Sympathomimetic-related intracerebral hemorrhage is well-documented. Most cases are associated with phenylpropanolamine use.
We report a case of intracerebral hemorrhage occurring in a middle-aged man who suffered from chronic sinusitis and had been ingesting pseudoephedrine daily for one year. This patient was previously well with no known cardiovascular risk factors. Clinical examination revealed no evidence of vasculitis nor coagulopathy and initial neuroimaging (i.e., computed tomography, angiography, magnetic resonance imaging) demonstrated no features consistent with aneurysm, arteriovenous malformation (AVM), cavernoma, nor cerebral metastases. A follow-up cerebral angiogram demonstrated a small AVM arising off a branch of the pericallosal artery and a small arteriovenous fistula arising off the costal marginal branch. The AVM was embolized without incident, however, the AVF was not accessible.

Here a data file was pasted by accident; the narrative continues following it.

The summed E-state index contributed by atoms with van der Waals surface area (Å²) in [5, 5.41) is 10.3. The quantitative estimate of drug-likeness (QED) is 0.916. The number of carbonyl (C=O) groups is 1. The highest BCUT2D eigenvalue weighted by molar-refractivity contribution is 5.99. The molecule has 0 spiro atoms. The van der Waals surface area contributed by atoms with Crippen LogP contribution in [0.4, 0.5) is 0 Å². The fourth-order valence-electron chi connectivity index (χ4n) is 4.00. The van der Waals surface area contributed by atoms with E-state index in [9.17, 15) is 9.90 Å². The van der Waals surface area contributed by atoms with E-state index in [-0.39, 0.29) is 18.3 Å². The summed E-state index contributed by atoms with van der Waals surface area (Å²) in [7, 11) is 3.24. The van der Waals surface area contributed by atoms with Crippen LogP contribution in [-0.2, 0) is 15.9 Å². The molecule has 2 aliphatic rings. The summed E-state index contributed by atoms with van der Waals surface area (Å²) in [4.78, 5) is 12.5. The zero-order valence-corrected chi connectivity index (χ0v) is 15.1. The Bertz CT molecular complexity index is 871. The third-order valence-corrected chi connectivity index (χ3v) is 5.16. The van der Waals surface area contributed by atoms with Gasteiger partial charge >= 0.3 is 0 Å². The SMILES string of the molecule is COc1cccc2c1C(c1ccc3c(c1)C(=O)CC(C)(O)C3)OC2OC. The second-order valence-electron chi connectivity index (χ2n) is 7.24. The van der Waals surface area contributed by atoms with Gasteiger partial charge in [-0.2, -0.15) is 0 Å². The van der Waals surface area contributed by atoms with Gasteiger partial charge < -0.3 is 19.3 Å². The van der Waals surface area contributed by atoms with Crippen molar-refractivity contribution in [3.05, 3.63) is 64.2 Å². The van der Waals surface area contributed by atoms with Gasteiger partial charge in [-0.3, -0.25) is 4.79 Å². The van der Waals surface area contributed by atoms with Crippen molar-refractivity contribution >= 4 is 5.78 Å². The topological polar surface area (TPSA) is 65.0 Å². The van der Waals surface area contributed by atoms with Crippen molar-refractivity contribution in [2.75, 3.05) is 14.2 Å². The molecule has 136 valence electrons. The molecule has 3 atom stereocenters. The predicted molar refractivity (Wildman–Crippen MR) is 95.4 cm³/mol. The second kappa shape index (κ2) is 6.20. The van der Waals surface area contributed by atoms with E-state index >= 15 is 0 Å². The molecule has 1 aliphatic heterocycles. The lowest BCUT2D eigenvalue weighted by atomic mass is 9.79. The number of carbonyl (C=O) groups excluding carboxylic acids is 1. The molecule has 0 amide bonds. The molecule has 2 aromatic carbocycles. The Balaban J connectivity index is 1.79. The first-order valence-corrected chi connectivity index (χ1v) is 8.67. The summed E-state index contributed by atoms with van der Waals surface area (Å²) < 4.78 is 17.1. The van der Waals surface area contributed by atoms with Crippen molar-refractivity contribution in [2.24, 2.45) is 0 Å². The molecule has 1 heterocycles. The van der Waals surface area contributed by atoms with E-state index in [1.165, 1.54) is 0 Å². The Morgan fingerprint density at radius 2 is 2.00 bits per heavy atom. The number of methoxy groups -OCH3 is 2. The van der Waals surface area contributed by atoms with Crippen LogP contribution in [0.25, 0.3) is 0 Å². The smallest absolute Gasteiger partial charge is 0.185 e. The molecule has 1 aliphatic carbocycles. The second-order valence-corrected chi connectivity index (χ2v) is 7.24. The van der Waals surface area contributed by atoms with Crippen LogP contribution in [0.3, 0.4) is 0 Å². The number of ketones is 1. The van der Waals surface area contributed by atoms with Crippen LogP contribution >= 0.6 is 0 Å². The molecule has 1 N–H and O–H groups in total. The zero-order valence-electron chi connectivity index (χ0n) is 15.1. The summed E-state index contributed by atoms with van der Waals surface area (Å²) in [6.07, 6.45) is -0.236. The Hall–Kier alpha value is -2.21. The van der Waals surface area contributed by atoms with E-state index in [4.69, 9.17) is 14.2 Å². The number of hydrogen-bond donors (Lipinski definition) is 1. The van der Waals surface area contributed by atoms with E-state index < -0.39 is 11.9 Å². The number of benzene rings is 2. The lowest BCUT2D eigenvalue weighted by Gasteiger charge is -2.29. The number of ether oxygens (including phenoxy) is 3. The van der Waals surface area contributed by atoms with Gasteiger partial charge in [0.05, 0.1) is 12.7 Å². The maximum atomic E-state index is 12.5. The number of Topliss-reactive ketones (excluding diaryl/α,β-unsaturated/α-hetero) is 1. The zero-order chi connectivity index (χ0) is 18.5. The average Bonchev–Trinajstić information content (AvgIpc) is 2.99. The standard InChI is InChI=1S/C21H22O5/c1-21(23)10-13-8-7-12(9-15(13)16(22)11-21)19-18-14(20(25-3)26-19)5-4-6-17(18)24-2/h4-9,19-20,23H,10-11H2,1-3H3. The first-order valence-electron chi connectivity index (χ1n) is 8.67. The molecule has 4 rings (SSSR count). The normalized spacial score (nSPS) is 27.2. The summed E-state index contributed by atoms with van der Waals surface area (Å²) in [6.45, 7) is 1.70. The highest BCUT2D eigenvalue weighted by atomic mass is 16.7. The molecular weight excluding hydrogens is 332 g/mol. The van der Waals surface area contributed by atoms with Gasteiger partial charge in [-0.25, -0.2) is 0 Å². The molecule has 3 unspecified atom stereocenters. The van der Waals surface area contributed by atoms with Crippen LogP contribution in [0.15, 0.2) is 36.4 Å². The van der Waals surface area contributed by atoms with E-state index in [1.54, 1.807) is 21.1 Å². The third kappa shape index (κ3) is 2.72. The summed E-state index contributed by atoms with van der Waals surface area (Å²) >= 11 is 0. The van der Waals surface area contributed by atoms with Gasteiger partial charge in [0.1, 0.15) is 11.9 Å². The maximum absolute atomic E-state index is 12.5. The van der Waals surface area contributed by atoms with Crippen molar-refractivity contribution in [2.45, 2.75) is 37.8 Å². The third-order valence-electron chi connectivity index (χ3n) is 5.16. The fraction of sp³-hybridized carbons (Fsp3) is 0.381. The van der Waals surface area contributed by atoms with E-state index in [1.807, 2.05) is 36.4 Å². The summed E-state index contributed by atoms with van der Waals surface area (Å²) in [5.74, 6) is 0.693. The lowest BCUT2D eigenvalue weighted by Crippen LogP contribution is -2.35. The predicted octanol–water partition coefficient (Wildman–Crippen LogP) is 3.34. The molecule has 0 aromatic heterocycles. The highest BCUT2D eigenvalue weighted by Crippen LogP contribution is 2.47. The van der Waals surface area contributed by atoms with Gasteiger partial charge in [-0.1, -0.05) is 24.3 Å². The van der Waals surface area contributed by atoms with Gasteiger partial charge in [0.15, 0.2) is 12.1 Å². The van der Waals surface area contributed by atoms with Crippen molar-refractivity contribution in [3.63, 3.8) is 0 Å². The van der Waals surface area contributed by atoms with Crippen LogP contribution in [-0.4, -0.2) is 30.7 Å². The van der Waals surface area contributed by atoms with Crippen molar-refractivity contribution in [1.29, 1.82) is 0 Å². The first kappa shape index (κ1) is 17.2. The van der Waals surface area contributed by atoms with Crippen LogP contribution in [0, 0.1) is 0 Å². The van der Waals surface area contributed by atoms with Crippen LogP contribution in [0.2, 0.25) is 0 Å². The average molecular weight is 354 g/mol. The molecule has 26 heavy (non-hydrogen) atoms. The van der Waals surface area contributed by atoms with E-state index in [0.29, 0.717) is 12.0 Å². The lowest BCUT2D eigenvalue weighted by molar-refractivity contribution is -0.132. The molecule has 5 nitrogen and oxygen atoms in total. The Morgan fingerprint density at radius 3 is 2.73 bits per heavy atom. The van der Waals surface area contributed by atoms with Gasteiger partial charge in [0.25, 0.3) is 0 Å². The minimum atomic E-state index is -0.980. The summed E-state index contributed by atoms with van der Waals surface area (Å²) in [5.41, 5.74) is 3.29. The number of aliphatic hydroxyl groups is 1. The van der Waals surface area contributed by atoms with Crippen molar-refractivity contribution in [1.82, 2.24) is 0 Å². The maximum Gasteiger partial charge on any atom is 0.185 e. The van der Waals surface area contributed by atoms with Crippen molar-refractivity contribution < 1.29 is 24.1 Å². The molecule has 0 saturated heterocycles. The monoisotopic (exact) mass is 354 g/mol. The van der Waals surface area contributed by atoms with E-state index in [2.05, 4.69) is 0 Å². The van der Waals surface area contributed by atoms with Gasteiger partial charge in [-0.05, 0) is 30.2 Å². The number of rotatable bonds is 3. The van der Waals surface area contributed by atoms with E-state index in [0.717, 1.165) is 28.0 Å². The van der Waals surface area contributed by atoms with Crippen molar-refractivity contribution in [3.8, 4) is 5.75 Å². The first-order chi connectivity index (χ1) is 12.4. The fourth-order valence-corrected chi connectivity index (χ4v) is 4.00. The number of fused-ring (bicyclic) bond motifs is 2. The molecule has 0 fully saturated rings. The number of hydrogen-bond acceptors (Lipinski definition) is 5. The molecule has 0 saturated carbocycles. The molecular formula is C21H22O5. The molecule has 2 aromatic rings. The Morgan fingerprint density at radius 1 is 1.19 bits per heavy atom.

Sympathomimetics have long been associated with intracerebral hemorrhage. Since 1979, over 30 published case reports have documented the relationship between phenylpropanolamine and stroke. Only one report links phenylpropanolamine consumption to an intracerebral hemorrhage in a patient with an AVM. There is a paucity of literature etiologically inculpating other ephedra alkaloids in the causation of intracerebral hemorrhage. This is a case of pseudoephedrine-induced intracerebral hemorrhage in a patient with an underlying vascular malformation.